A History Steeped in Tradition and Community Support
Academy Bus was officially incorporated back in 1968 by our founder, Frank Anthony Tedesco. But our roots go back more than 85 years when Frank's father, Pasquale, who purchased the company's first bus, #39, in the 1930s and operated one of the early commuter routes in Hudson County. From Pasquale's solitary bus route, Academy now has more than 1,500 employees and a fleet of more than 1,000 modern motor coaches.
Our roots in Hoboken are just as deep and we value our role as a corporate neighbor to this emerging city in the shadows of Manhattan. Academy never joined in the corporate flight from the city to suburbia, standing fast to keep its national headquarters and jobs in Hoboken. Be it the unique residential living choices, proximity to New York City for work or play, or one of the deep array of unique dining choices, Academy does its part to take care of its fellow citizens and help them get from here to there.
We are continually looking for ways to help our Hoboken neighbors find more happiness and seek a better residential experience. We encourage our customers and members of the general public to regularly visit this page as we create a public dialogue on the future direction of Hoboken.
Countless years of relentless devotion, boundless energy, and a desire to turn his dreams into a reality, Frank took Academy from Pasquale’s dream and small beginnings into a transportation company that the industry continually recognizes for its excellence. When it comes to our beloved Hoboken, Academy remains as committed to ensuring that Hoboken remains a great place to live, work and play.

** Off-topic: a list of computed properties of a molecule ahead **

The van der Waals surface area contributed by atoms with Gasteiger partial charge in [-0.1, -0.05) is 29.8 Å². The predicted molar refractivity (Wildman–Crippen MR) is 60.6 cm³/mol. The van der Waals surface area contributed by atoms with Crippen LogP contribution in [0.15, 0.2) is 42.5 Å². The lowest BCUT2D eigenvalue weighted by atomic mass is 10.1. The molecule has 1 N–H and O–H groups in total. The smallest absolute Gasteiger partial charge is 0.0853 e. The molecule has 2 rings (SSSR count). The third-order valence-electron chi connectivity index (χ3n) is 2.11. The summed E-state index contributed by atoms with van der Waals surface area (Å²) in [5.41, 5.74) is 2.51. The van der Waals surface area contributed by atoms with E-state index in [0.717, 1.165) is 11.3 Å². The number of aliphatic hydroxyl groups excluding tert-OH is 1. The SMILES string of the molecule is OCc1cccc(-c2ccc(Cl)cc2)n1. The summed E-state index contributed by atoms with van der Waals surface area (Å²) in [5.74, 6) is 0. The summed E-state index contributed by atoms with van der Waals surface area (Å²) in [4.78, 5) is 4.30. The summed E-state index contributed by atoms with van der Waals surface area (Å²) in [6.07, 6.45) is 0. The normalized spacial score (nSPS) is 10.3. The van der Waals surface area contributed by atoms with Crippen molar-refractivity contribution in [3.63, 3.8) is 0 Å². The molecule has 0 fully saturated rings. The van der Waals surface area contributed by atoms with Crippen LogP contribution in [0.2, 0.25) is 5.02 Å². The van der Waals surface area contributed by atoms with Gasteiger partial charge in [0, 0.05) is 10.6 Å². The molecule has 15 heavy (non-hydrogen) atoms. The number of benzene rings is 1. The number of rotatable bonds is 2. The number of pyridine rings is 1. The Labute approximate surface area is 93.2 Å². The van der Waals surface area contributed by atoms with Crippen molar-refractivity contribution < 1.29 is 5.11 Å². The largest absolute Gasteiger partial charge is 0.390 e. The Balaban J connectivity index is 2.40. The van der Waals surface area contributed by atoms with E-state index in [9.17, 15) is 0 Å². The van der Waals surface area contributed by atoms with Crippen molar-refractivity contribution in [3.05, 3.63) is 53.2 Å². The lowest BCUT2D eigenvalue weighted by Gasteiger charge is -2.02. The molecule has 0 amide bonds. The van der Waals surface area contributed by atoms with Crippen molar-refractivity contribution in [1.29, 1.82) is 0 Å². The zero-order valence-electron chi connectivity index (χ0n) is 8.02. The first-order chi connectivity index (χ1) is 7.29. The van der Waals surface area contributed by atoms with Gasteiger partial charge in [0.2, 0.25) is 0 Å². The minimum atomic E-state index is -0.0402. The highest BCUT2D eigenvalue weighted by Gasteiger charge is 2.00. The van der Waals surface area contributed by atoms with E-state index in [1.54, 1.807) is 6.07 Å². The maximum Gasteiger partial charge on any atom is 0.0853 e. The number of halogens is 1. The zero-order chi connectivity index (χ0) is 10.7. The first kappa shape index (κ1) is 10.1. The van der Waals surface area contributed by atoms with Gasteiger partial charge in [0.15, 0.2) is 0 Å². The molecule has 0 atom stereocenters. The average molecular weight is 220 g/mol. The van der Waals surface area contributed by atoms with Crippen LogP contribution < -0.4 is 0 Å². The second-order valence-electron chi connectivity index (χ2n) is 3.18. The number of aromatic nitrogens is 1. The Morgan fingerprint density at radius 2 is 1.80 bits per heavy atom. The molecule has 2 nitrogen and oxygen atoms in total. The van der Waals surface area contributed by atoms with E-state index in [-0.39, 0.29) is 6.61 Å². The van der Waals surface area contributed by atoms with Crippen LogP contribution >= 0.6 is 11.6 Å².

You have always turned to us as we know the way. Join us as we look towards the way to A Better Hoboken.
Do you have comments or thoughts on A Better Hoboken? Send us an email with your email and hometown at firstname.lastname@example.org. All comments will remain anonymous.
A Better Hoboken: A Letter from Academy’s President & CEO
We are pleased at how Hoboken and surrounding communities have responded to our A Better Hoboken program. The support has been amazing and we are pleased to be an integral part of this ongoing conversation. Click the link above, or the image to the left, to read an important letter from Academy’s President and CEO to the Hoboken Community.
Can the “Urban Advantage” Bring Better Global Health as City Populations Skyrocket?
Scientific American Observations Blog
Are suburban residents or city dwellers healthier overall? Read as Scientific American’s Kathleen Harmon offers her unique view on the health advantages of urban living.
A Better Hoboken Acknowledged byThe Hudson Mile Square View
Click here to read The Hudson Mile Square View’s August 8 report on Academy Bus’ A Better Hoboken program.
Eminent Domain Abuse Violates Private Property Rights
The Hill Congressional Blog
Rep. Tom Reed (R-N.Y.)
The constitutional right to private property is based on the principle that government should not unreasonably interfere with the use of one’s property. Since the founding of our country, governments have been using the ‘Takings Clause’ of the Fifth Amendment of the United States Constitution as justification for taking private property without the landowner’s consent. Read as Representative Tom Reed from New York addresses the abuse of eminent domain by government.
5 Things You Need to Understand About Eminent Domain
What is eminent domain? What are the rights of property owners and what are the responsibilities of government when initiating eminent domain proceedings? The whole concept of eminent domain can be quite confusing, but Mary Ramirez, a contributor to The Blaze, provides a glimpse into the basics of this complicated concept.
The Injustice of Eminent Domain
U.S. News & World Report
When government employs the use of eminent domain to acquire property from private citizens or businesses, the process actually destroys property values. The process relegates the use of that proerpty from high-value use to a significantly lower-value use. This is evidenced by the government’s unwillingness to purchase private property at a price that would allow them to obtain the property voluntarily from its current owner. Read as U.S. News & World Report Contributor Adam Milsap discuss the eminent domain’s impact on property values and how government is ignoring the focus on “public benefit.”